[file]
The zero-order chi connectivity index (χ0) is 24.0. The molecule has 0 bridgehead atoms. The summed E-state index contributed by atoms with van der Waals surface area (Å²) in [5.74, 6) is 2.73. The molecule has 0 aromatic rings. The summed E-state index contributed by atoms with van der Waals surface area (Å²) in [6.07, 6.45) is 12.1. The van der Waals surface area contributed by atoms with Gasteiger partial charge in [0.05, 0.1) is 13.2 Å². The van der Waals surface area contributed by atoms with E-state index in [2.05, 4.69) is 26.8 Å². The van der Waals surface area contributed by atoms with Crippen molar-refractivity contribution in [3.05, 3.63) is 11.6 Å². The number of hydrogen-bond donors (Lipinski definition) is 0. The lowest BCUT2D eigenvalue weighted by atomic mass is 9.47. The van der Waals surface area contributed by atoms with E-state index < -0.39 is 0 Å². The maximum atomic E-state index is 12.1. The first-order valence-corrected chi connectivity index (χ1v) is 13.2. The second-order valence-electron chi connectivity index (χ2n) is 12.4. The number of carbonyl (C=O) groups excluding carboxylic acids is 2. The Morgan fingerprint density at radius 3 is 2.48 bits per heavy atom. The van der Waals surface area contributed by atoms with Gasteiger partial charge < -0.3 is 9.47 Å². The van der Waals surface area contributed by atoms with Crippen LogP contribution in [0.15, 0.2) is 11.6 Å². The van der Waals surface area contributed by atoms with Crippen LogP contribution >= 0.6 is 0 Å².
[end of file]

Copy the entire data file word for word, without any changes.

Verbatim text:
The zero-order chi connectivity index (χ0) is 24.0. The molecule has 0 bridgehead atoms. The summed E-state index contributed by atoms with van der Waals surface area (Å²) in [5.74, 6) is 2.73. The molecule has 0 aromatic rings. The summed E-state index contributed by atoms with van der Waals surface area (Å²) in [6.07, 6.45) is 12.1. The van der Waals surface area contributed by atoms with Gasteiger partial charge in [0.05, 0.1) is 13.2 Å². The van der Waals surface area contributed by atoms with E-state index in [2.05, 4.69) is 26.8 Å². The van der Waals surface area contributed by atoms with Crippen molar-refractivity contribution in [3.05, 3.63) is 11.6 Å². The number of hydrogen-bond donors (Lipinski definition) is 0. The lowest BCUT2D eigenvalue weighted by atomic mass is 9.47. The van der Waals surface area contributed by atoms with E-state index < -0.39 is 0 Å². The maximum atomic E-state index is 12.1. The first-order valence-corrected chi connectivity index (χ1v) is 13.2. The second-order valence-electron chi connectivity index (χ2n) is 12.4. The number of carbonyl (C=O) groups excluding carboxylic acids is 2. The Morgan fingerprint density at radius 3 is 2.48 bits per heavy atom. The van der Waals surface area contributed by atoms with Gasteiger partial charge < -0.3 is 9.47 Å². The van der Waals surface area contributed by atoms with Crippen LogP contribution in [0.15, 0.2) is 11.6 Å². The van der Waals surface area contributed by atoms with Crippen LogP contribution >= 0.6 is 0 Å².